Thoracoscopic Wedge Resection Technique

Updated: Apr 11, 2022
  • Author: Dharani Kumari Narendra, MD; Chief Editor: Zab Mosenifar, MD, FACP, FCCP  more...
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Approach Considerations

The operative technique of thoracoscopic wedge resection (TWR) follows the same basic principles as those of thoracotomy except for minimal invasiveness and use of a thoracoscope. The operating surgeon should never hesitate to convert to open thoracotomy when complete resection of the lesion is in doubt. Conversion to thoracotomy is imperative in following conditions: [24]

  • Massive bleeding
  • Inability to locate the lesion
  • Hilar or mediastinal lymphadenopathy
  • The patient’s inability to tolerate single-lung ventilation

Thoracoscopic Wedge Resection

The steps of TWR are summarized below. [21, 25, 26, 27, 28, 29, 30, 31, 32, 33]

After anesthesia and positioning, the hemithorax is cleaned with antiseptics and sterile drapes placed. Considering the location of the pathology, the thoracoscope and instruments are positioned strategically to provide the best ergonomics for the surgeon in order to optimize the results.

Conventionally, wedge resections are performed with 3 small incision sites to accommodate the ports (5-10 mm)—one camera port and two ports for instruments. However, single-port VATS with the use of flexible instruments are becoming popular. [21, 28] A comparison study by Mizukami et al suggested that for pulmonary wedge resection, single-port VATS offers better pain control and cost-effectiveness than three-port VATS. [34]

The incision site depends on location of pathology. Incisions are placed at the upper end of ribs to avoid injury to the neurovascular bundle.

The primary incision site (generally for the thoracoscope [camera port]) is at the seventh or eighth intercostal space at the anterior to midaxillary line, which gives a panoramic view of entire lung. A trocar is introduced into the thoracic cavity, followed by insertion of the thoracoscope (see images below).

Thoracoscope insertion. Thoracoscope insertion.
Rigid thoracoscope, 10 mm. Rigid thoracoscope, 10 mm.

The second incision site is the anterior fourth and fifth intercostal space at the midclavicular or anterior axillary line. The third incision is posterior, at the fifth and sixth intercostal space adjacent to the scapula. These triangulated incisions are similar to a baseball-diamond concept. Ports are placed far enough from each other to avoid crowding of instruments. If conversion to open or minithoracotomy is required, connecting the anterior and posterior port sites provides incision access, and the inferior port is used for chest tube insertion.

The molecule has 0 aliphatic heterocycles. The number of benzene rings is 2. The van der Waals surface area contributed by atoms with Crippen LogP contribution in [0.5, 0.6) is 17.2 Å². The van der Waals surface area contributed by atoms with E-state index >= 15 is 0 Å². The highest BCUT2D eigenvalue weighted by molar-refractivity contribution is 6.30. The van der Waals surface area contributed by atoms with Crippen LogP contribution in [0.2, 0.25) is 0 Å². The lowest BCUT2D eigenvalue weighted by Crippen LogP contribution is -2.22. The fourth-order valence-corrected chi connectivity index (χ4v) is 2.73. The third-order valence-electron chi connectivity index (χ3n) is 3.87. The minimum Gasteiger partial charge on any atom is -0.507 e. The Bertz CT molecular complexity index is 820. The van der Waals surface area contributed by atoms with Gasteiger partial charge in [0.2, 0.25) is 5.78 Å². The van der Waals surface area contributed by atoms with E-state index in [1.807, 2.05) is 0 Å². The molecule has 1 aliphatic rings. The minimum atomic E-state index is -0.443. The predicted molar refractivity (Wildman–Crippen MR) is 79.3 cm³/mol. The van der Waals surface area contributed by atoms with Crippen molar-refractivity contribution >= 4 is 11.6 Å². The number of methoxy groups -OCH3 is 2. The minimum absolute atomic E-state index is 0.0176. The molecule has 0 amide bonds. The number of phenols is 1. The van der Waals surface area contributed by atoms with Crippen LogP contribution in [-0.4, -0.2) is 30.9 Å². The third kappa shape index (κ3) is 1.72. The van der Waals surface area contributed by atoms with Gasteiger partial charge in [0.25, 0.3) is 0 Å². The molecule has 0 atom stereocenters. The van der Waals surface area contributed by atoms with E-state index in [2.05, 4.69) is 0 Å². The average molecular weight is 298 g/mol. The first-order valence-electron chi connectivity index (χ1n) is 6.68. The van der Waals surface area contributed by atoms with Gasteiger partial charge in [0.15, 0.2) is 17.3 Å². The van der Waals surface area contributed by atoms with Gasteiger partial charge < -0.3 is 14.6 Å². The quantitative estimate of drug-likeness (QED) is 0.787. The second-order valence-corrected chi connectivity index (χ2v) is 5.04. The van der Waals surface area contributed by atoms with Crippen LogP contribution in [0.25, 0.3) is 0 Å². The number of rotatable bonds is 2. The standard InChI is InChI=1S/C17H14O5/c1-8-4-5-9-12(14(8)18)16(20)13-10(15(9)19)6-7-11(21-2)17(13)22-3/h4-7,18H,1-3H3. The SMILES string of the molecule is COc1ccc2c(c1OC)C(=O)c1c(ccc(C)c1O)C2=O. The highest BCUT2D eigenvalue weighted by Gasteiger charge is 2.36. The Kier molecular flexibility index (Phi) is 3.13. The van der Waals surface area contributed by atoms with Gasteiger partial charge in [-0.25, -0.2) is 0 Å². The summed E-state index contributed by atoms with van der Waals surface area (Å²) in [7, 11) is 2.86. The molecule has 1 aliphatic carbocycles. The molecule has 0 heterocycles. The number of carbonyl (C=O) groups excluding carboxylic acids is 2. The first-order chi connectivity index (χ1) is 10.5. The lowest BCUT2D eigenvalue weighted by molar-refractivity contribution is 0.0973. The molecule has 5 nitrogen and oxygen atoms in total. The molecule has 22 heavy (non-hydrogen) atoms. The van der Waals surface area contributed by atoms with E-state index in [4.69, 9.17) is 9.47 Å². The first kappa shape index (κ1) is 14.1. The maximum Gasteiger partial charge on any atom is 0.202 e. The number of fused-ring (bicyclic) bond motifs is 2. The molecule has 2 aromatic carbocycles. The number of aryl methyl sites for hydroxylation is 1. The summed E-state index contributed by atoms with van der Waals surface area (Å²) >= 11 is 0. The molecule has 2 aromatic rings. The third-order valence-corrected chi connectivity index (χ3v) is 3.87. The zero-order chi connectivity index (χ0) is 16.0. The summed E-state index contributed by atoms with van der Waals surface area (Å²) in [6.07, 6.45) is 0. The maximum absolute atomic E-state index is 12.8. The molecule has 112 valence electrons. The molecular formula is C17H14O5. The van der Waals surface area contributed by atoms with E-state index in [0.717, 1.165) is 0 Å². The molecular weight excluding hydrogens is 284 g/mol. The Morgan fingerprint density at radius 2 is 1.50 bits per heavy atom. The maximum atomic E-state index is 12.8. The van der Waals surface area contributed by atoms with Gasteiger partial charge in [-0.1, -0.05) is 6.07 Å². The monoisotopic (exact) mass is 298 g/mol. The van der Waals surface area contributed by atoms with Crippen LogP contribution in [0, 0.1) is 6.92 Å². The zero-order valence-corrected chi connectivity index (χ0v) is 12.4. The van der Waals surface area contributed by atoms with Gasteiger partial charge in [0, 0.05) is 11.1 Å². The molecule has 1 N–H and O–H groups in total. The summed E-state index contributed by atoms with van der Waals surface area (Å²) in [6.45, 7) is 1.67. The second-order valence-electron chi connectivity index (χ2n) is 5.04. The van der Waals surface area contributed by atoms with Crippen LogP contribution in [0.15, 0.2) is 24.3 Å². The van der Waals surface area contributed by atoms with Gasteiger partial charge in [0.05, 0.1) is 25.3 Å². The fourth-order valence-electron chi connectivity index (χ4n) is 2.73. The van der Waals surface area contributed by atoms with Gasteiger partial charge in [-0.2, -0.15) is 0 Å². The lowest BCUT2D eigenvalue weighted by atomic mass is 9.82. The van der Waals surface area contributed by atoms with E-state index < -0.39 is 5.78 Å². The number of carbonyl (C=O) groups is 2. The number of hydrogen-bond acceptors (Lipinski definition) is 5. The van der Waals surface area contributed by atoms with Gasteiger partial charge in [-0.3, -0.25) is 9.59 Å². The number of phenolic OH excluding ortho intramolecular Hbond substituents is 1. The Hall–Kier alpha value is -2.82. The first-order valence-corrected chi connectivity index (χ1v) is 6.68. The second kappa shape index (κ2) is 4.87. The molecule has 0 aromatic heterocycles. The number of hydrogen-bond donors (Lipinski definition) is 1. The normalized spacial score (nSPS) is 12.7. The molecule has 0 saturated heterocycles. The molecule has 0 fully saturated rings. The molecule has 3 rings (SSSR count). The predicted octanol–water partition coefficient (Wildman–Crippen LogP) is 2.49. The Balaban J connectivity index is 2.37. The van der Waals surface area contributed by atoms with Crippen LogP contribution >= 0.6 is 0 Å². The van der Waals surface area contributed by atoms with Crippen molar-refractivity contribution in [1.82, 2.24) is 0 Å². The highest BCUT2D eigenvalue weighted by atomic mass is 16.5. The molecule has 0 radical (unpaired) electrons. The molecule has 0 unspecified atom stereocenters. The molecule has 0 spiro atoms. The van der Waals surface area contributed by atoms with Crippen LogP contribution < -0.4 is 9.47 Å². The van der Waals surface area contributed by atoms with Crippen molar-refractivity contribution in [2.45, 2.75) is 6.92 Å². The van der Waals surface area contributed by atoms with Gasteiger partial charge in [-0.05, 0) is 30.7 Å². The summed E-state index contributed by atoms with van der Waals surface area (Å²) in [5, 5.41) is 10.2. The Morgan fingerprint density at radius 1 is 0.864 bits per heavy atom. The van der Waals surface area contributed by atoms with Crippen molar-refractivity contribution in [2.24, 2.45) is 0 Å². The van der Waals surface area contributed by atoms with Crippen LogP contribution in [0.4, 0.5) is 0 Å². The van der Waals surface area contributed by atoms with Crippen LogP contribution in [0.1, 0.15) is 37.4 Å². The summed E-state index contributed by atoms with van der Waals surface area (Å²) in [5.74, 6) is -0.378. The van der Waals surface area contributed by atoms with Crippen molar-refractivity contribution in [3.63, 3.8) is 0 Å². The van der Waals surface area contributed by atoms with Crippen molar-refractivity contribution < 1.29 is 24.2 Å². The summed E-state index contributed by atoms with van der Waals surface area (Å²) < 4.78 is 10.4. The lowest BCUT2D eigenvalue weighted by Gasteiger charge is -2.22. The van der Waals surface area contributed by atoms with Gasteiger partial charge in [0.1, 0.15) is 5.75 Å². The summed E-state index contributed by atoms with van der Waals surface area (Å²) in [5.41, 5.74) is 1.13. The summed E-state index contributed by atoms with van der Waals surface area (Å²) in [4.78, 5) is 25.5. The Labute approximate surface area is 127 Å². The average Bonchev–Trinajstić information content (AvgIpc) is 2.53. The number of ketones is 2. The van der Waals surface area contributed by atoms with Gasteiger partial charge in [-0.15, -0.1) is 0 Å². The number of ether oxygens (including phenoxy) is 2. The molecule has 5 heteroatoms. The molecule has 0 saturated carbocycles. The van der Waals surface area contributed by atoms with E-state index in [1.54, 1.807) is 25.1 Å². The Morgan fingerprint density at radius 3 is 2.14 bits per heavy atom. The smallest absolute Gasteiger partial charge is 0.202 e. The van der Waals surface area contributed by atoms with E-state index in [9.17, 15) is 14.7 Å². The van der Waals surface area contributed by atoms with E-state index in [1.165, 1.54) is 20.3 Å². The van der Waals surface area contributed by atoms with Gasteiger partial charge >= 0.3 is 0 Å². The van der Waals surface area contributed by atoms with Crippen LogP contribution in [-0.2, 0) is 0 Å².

Localization of the pathologic site is crucial, although this is arduous in some patients, especially those with small and deep lesions. The limited ability to digitally palpate the lung increases the risk of missing satellite lesions or other related pathology. Target lesions are identified based on visceral pleural changes such as puckering, dimpling, raised lesions over a deflated lung, increased vascularity, or overlying pleural adhesions. Expert surgeons seldom miss target lesions. For localizing lesions, preoperative CT-guided needle placement, hook-wire localization, or placement of radio-opaque marker (eg, methylene blue) can be used for guidance and lesion detection intraoperatively with fluoroscopy. [25, 26, 27]

Once the lesion is localized, several techniques may be used to resect the lung. The criterion standard method is resection with mechanical endoscopic staplers (see image below).

EZ45 endostapler. EZ45 endostapler.

This is used to staple and resect the lung simultaneously (see images below).

Thoracoscopic wedge resection. Thoracoscopic wedge resection.
Thoracoscopic wedge resection. Thoracoscopic wedge resection.
Thoracoscopic wedge resection. Thoracoscopic wedge resection.

Small lesions may be excised with single staple run, while larger lesions require 3-dimensional planning with numerous staple runs. The deflated lung tissue can be rotated from apex or base to lie over hilum to allow straight staple cuts. Other techniques include scalpel or diathermy resection with endoscopic suturing or a neodymium:yttrium-aluminum-garnet (ND:YAG) laser alone or in conjunction with mechanical staplers.

Endoscopic saline-enhanced thermal sealing is a new technology using a floating pen device or a grasper to resect the lung. Hemostasis is achieved with thermal sealing and does not require suturing or stapling. Unlike conventional cautery, this technique does not char the tissue.

The resected specimen is removed through the anterior port using wound protectors. Larger specimens are removed using endoscopic bags to prevent tumor implantation. After resection, the lung is examined for air leaks, and a chest tube is placed through the inferior port and connected to a water seal.

As an alternative to chest tube placement in selected patients, chest drainage may be provided by a 7-Fr double-lumen central venous catheter along with a prophylactic air-extraction strategy. A prospective randomized controlled trial by Wei et al found that acute pain after lung wedge resection through VATS was significantly lower with central venous catheter drainage than with conventional chest tube drainage. [35]